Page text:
"Excellent compilation LP with works by LA avant-garde composer John Lafia. Active in Los Angeles' 1980-1986 underground music scene, John Lafia is best known for the hypnotic album Prayers, released through Barry Craig's influential, cassette-only label Trance Port Tapes in 1984. "Life Is Short", "A Promise", "Dream", "Hidden Things", "Spaghetti Western", and "Escape" come from that release. This compilation also features tracks from subsequent Trance Port releases: L.A. Mantra II's "Queen Of The Nile" (1984) and Phantom Takes' "The Moth" (1984). John's "Odyssey Girls" appeared on the seminal 1983 spoken word LP, English As A Second Language. "The Confession", a collaboration with legendary producer Ethan James, was released on 1986's LP, Voices From North America. While recording this music, Hollywood-based John also dreamt of making his own films. To support himself, he intermittently crewed on low-budget movies, including fellow UCLA Film School alumni, Alex Cox's infamous Repo Man (1984). Cinematic influence comes to the fore in titles such as, "Spaghetti Western", "Queen Of The Nile", "Escape", and "Hidden Things". Working alone endlessly in his home studio, John used the recording environment as a launching pad for exploring his uncensored psyche's furthest dimensions. Hours of repetitive rhythms often transported him into trance-like states. Tracks "Propaganda" and "Art Of The Jungle" exemplify this technique. Others -- "4AM", "Doubt", and "Montgomery Park" -- are miniature psychodramas (replete with three-act structures). Songs "Life Is Short" and "Dream" grapple with life's fragile and unknowable essence. "The Moth", "Fourth Of July", and "SOS", are sonic journeys into trance-like repetition. This intensely personal music never intended to "find" an audience; it was a means in and of itself. Its decades-later rebirth in this compilation is a joyous surprise. Remastered at Alb-Estudi. Lacquer Cut at Dubplates & Mastering. Gatefold sleeve; edition of 400." - Discos Transgenero .
After nearly a decade of false starts, multiple game plans veering off the rails, and a handful of shattered hopes and/or dreams, the odyssey is finally complete—the new Fusetron site is here.
This is the first phase of a multipart rollout that will span the next few months: the currently browsable stock includes miscellaneous new releases from the past 8+ months (we have a lot of catching up to do), plus approximately a third of our backstock. Note that we’ve reduced/slashed prices on many titles and will continue to do so in order to make room for new stock. We’ll also be expanding / tweaking / improving / debugging the site itself (for example, we still have work to do on the automated international postage system, not to mention the inevitable inventory discrepancies that come with transferring an ancient and massive database to a new system).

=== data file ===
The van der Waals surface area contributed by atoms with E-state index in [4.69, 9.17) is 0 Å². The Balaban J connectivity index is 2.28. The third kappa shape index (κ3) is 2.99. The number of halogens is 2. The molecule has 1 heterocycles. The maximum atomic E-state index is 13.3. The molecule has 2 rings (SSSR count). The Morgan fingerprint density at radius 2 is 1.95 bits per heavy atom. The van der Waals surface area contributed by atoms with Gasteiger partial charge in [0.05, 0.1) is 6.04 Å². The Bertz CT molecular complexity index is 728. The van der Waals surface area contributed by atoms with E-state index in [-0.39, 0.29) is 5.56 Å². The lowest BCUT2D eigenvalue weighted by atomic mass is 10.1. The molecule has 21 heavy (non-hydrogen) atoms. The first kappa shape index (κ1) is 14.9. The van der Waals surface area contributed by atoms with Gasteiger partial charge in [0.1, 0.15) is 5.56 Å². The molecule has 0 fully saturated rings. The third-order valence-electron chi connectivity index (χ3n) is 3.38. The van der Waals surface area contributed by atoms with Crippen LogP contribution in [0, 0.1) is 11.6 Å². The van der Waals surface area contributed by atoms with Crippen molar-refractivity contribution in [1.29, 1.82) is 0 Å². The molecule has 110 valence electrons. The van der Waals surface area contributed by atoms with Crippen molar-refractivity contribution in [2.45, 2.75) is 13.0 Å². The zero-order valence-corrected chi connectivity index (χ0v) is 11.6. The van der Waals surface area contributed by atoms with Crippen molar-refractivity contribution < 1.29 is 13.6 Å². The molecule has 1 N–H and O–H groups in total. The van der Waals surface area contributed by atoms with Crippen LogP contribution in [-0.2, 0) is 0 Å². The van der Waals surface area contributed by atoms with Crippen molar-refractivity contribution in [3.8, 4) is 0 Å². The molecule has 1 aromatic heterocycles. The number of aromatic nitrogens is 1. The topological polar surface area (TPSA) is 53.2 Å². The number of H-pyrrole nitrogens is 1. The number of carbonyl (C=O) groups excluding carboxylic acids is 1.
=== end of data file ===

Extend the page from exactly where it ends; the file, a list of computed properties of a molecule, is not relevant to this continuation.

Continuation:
Over the next few months, as we take inventory, clean house, and delve into our storage, we will be uploading thousands of additional items, gradually, on a near-daily basis. This will include the majority of the LPs, as well as many titles, in all formats, once thought long-gone. Many currently “sold out” items are likely to resurface.
Finally, once our general backstock is up (probably in the next two or three months) we’ll begin making our extensive stockpile of rarities available online for the first time: tons of random out-of-print titles, "deadstock," warehouse finds, secondhand collectibles, etc., accumulated over the past few decades.
Frequent/returning customers will be getting early access to these items. Details to follow on how this will work (a priority mailing list? a 'frequent flyer'-like program?), but it will not be based on dollars spent. We want to reward those who consistently support us, especially in the discogs marketplace era (to those who show up trying to poach five copies of a one-off rarity, and nothing else, ever… ¯\_(ツ)_/¯ ).
So—we suggest you take some time to dig through the site—even we’ve been surprised by what’s been turning up, and there’s much more to come.